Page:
A stream of meaningful insights from my daily practices and encounters.
Feb 8, 2022
Embodied self-awareness is the ability to pay attention to ourselves, to feel our sensations, emotions, and movements, in the present moment, without the mediating influence of judgmental thoughts (Am I doing this right? Why am I so clumsy? I wonder if anyone is watching?).
Embodied self-awareness is composed of sensations like warm, tingly, soft, nauseated, dizzy; emotions such as happy, sad, threatened; and body senses like feeling the coordination (or lack of coordination) between the arms and legs while swimming, or sensing our shape and size (fat or thin), and sensing our location relative to objects and other people.
Embodied self-awareness is fundamental to survival. If we can’t feel the heat, we will get burned. If we can’t feel the boundaries of our bodies, we will bump into things or fall and get injured. If we can’t sense the condition of our digestive system, we could be poisoned and not know it.
Sometimes need to go off-line from our bodies in order to respond to threats and challenges from our environment. Our nervous system has a very efficient way of doing this, directing resources away from self-awareness and self-renewal into arousal and rapid response. We get into trouble, however, if we stay on alert for too long and never let our bodies rest and recover.
Excerpt From: Alan Fogel. “Body Sense.”
Feb 7, 2022
Today in my movement practices I'm playing with a Feldenkrais exercise to free the neck that I found in a book by Alan Fogel called Body Sense.
This book is about how everyday life, as well as serious stress and trauma, can cause us to lose contact with our sensations and emotions and with the way our body moves, feels, and acts.
And it starts with this question:
"Did you ever feel as if you lost touch with your body?”
Moshe Feldenkrais developed a series of verbally guided classroom exercises, called Awareness through Movement lessons, that allow people to slow down and enter a state of embodied self-awareness of their body schema and interoceptive self-awareness.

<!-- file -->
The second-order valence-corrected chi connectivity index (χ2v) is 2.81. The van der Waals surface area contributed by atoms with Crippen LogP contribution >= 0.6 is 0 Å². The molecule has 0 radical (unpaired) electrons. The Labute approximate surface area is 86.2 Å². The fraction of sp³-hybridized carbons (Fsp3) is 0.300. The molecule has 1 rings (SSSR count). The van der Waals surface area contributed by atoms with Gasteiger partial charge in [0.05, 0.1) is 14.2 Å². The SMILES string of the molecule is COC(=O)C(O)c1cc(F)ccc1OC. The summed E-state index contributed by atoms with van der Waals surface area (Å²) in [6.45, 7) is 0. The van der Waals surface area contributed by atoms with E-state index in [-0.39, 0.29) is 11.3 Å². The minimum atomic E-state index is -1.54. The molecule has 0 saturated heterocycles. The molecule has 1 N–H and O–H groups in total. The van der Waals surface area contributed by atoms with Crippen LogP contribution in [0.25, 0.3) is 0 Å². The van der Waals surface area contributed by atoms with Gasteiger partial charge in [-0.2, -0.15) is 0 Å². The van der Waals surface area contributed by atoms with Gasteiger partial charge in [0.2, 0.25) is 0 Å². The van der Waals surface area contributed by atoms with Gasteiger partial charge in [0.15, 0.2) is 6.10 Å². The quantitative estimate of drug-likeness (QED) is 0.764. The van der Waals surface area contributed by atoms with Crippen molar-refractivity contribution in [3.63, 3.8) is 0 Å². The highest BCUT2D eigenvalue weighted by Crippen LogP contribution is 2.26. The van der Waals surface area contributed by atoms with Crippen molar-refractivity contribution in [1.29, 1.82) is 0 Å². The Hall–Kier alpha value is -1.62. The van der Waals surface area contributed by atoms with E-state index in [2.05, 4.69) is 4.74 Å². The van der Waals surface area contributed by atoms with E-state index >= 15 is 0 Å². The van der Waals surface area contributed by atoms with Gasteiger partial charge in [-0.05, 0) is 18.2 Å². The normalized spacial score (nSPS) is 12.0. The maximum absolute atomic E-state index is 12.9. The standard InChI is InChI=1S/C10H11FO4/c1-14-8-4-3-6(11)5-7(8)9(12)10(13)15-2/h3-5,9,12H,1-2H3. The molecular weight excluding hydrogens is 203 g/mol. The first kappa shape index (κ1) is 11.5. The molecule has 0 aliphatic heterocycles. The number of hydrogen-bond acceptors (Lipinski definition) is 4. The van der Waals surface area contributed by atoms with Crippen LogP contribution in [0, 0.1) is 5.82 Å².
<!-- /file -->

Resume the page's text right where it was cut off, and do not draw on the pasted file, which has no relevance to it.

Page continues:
Many of these lessons play on the theme of how the movement of one part of the body is linked to other parts. The goal is to find a less stressful, easier way to move.
As you do this lesson, you may notice changes in your chest and belly, neck and shoulders.
This lesson is about the stress created when we try to push our bodies beyond our limits.
If you take the time to do the lesson carefully and slowly—probably about 15 minutes—you will find that it may be full of surprise discoveries about yourself.
1. Turn your head to look, look as far as you can, really strain to see. Notice the feeling you have when you reach that extreme limit. Is there any pain? Strain? Holding your breath?
2. Now turn a little less. Now turn still less. And less. Make the turn so small, it feels like floating through air or oil.”
3. Now increase the turn slightly, and notice if you feel more resistance, like moving through peanut butter or honey. Maybe there is a wall there. Or maybe something clicks. Do you hold your breath?
4. Increase the turn a little more, and notice if your neck jumps like you are moving over the teeth of a gear, or if there is any sensation of strain or pain.
5. Now go back to that movement that feels like air or oil. This is your TRUE LIMIT. Is it in the same place as it was when you started? Anything that doesn’t feel light and smooth is PAST YOUR LIMIT. Is your area of true ease bigger or smaller than you expected?
6. Turn several times staying ONLY within your limit. Keep relaxing any and all effort in yourself. Notice how that light, smooth area grows until you can easily turn your head as far as you wish, with no pain or strain.
Feb 1, 2022
I want to share this cool podcast that I've been following for the last 7 years.
This show is about taking a look at the human body from a few different lenses. Especially how we move, what we are made of, how injuries and healing happen.
The topics addressed are the embodiment, somatics, bodyworks, and so on.
In every episode, there is a new guest such as Peter Levine, Thomas Myers, Martin Keogh, and many others.
Nov 5, 2021
The Gratitude Experiment
- For one week write things I'm grateful for.
- Make a table with 3 columns People, Places, Things.
- Then write a letter or invite for dinner the person that is responsible for that thing.